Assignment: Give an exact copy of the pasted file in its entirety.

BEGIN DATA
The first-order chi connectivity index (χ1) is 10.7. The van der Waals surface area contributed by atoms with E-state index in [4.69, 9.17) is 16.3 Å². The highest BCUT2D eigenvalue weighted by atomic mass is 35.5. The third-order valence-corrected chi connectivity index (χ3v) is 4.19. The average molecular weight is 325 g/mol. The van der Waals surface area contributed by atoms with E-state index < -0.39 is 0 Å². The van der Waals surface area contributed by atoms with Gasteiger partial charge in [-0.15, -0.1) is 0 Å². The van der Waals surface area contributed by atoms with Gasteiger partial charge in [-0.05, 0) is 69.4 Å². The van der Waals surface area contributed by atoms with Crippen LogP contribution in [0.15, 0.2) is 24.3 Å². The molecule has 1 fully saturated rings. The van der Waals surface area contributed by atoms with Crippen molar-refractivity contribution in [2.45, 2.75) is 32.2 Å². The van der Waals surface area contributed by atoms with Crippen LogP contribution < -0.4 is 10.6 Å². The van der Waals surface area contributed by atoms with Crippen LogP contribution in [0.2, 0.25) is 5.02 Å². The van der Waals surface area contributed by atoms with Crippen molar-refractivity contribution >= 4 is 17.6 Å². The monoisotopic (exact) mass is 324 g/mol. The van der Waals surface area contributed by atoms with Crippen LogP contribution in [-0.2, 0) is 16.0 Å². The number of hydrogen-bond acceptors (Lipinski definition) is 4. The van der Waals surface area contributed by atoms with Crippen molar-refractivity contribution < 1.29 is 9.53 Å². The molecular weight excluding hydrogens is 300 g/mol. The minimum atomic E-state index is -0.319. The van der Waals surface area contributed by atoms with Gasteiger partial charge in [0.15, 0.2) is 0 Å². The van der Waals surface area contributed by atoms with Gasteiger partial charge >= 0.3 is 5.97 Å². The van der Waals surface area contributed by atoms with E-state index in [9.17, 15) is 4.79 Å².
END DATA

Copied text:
The first-order chi connectivity index (χ1) is 10.7. The van der Waals surface area contributed by atoms with E-state index in [4.69, 9.17) is 16.3 Å². The highest BCUT2D eigenvalue weighted by atomic mass is 35.5. The third-order valence-corrected chi connectivity index (χ3v) is 4.19. The average molecular weight is 325 g/mol. The van der Waals surface area contributed by atoms with E-state index < -0.39 is 0 Å². The van der Waals surface area contributed by atoms with Gasteiger partial charge in [-0.15, -0.1) is 0 Å². The van der Waals surface area contributed by atoms with Gasteiger partial charge in [-0.05, 0) is 69.4 Å². The van der Waals surface area contributed by atoms with Crippen LogP contribution in [0.15, 0.2) is 24.3 Å². The molecule has 1 fully saturated rings. The van der Waals surface area contributed by atoms with Crippen molar-refractivity contribution in [2.45, 2.75) is 32.2 Å². The van der Waals surface area contributed by atoms with Crippen LogP contribution < -0.4 is 10.6 Å². The van der Waals surface area contributed by atoms with Crippen LogP contribution in [0.2, 0.25) is 5.02 Å². The van der Waals surface area contributed by atoms with Crippen molar-refractivity contribution >= 4 is 17.6 Å². The monoisotopic (exact) mass is 324 g/mol. The van der Waals surface area contributed by atoms with Crippen LogP contribution in [-0.2, 0) is 16.0 Å². The number of hydrogen-bond acceptors (Lipinski definition) is 4. The van der Waals surface area contributed by atoms with Crippen molar-refractivity contribution < 1.29 is 9.53 Å². The molecular weight excluding hydrogens is 300 g/mol. The minimum atomic E-state index is -0.319. The van der Waals surface area contributed by atoms with Gasteiger partial charge in [0.15, 0.2) is 0 Å². The van der Waals surface area contributed by atoms with Gasteiger partial charge >= 0.3 is 5.97 Å². The van der Waals surface area contributed by atoms with E-state index in [9.17, 15) is 4.79 Å².